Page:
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Warri, Kaduna Refineries Record zero Production

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refineries
  • Warri, Kaduna Refineries Record zero Production

Two out of Nigeria’s three refineries were completely dormant in November 2016 as they could not refine a drop of crude oil throughout the period.

Aside from the Port Harcourt Refining Company in Rivers State, which recorded a capacity utilisation of 27.09 per cent, the other two refineries, Warri Refining and Petrochemical Company in Delta State and Kaduna Refining and Petrochemical Company in Kaduna State, posted zero capacity utilisation in November last year.

The latest oil and gas report from the Nigerian National Petroleum Corporation showed that the WRPC and the KRPC failed to sustain the capacity utilisation that they recorded in the previous month.

An analysis of the report showed that the WRPC and the KRPC had posted 30.86 per cent and 12.88 per cent as their respective capacity utilisation in October 2016.

While the figures dropped to zero in November, the PHRC was able to increase its capacity utilisation from 24.74 per cent in October to 27.09 per cent in the month under review.

The report indicated that the plant capacities of the WRPC, PHRC and KRPC were 125,000 barrels per day, 210,000bpd, and 110,000bpd, respectively.

Their consolidated plant capacity was put at 445,000bpd, while their consolidated capacity utilisation for November 2016 was 12.78 per cent.

The national oil firm said pipeline vandalism in the Niger Delta and the facilities being revamped were reasons for the abysmal performance of the refineries in November.

It said, “Total crude processed by the three local refineries, the KRPC, PHRC and WRPC, for the month of November 2016 was 232,768 metric tonnes, translating into a combined yield efficiency of 87.08 per cent compared to crude processed in October 2016 that was 442,693MT, translating into a combined yield efficiency of 88.03 per cent.

“For the month of November 2016, the three refineries produced 178,107MT of finished petroleum products and 24,599MT of intermediate products out of 232,768MT of crude processed at a combined capacity utilisation of 12.78 per cent, compared to 23.53 per cent combined capacity utilisation achieved in the month of October 2016.”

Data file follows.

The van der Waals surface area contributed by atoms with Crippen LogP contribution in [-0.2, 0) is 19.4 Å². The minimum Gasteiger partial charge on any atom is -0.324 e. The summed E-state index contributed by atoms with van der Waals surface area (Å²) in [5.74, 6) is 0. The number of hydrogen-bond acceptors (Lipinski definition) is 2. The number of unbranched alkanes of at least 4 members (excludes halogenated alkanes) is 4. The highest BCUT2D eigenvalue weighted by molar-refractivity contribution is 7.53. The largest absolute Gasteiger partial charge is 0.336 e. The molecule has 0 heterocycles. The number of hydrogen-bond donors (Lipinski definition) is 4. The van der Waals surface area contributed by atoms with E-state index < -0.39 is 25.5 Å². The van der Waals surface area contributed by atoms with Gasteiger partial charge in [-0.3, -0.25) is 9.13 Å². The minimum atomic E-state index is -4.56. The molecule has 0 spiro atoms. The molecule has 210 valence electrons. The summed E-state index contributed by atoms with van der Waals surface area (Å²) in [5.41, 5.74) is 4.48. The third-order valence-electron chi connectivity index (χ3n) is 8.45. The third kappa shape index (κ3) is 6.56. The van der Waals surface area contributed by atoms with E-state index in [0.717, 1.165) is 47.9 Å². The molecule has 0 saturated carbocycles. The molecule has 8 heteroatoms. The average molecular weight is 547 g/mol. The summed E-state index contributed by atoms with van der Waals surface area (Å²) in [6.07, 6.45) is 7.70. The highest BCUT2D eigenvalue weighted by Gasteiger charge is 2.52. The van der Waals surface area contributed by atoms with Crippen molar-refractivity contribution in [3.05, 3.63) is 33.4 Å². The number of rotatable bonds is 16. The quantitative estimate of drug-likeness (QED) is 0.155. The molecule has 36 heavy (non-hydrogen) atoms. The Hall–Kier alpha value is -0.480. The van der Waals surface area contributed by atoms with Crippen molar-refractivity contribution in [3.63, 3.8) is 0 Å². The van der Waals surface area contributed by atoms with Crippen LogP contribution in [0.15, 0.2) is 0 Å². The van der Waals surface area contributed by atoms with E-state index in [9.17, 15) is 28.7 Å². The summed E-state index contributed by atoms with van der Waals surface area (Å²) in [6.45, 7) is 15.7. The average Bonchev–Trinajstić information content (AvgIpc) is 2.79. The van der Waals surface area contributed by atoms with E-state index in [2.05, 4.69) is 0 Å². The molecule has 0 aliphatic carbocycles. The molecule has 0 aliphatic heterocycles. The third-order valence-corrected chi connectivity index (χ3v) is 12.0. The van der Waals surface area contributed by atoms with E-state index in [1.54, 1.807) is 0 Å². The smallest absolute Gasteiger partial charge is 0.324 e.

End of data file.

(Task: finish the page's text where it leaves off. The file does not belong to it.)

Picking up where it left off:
It added, “The adverse performance was due to crude pipeline vandalism in the Niger Delta region coupled with ongoing refineries revamp. However, the three refineries continue to operate at minimal capacity, only the PHRC processed crude during the month.”

Following the refineries’ inability to refine crude into petroleum products for local consumption, the national oil firm has to continue with its direct-sale-direct-purchase practice with foreign refiners.

The report stated that in November last year, 1,003.28 million litres of white products were supplied to the country through the DSDP arrangement while 802.75 million litres were supplied in October 2016.

It specifically stated that only Premium Motor Spirit, popularly called petrol, was supplied through the DSDP in both October and November 2016.

The report indicated that petrol and kerosene from the domestic refineries in November 2016 amounted to 191.75 million litres, compared to 210 million litres in the previous month.

Billions of naira had been spent on revamping Nigerian refineries without commensurate results over the years.

But in December last year, the Federal Government declared that it would not spend any more money on the facilities, stressing that it would rather favour private sector investment and subsequent joint ownership and management of the plants for greater efficiency.

The Minister of State for Petroleum Resources, Ibe Kachikwu, stated in Abuja that the government was working hard to bring in private investment capital to strengthen the plants in order to boost the nation’s local refining capacity.

“Government’s money will not be committed to the refineries anymore,” Kachikwu had said.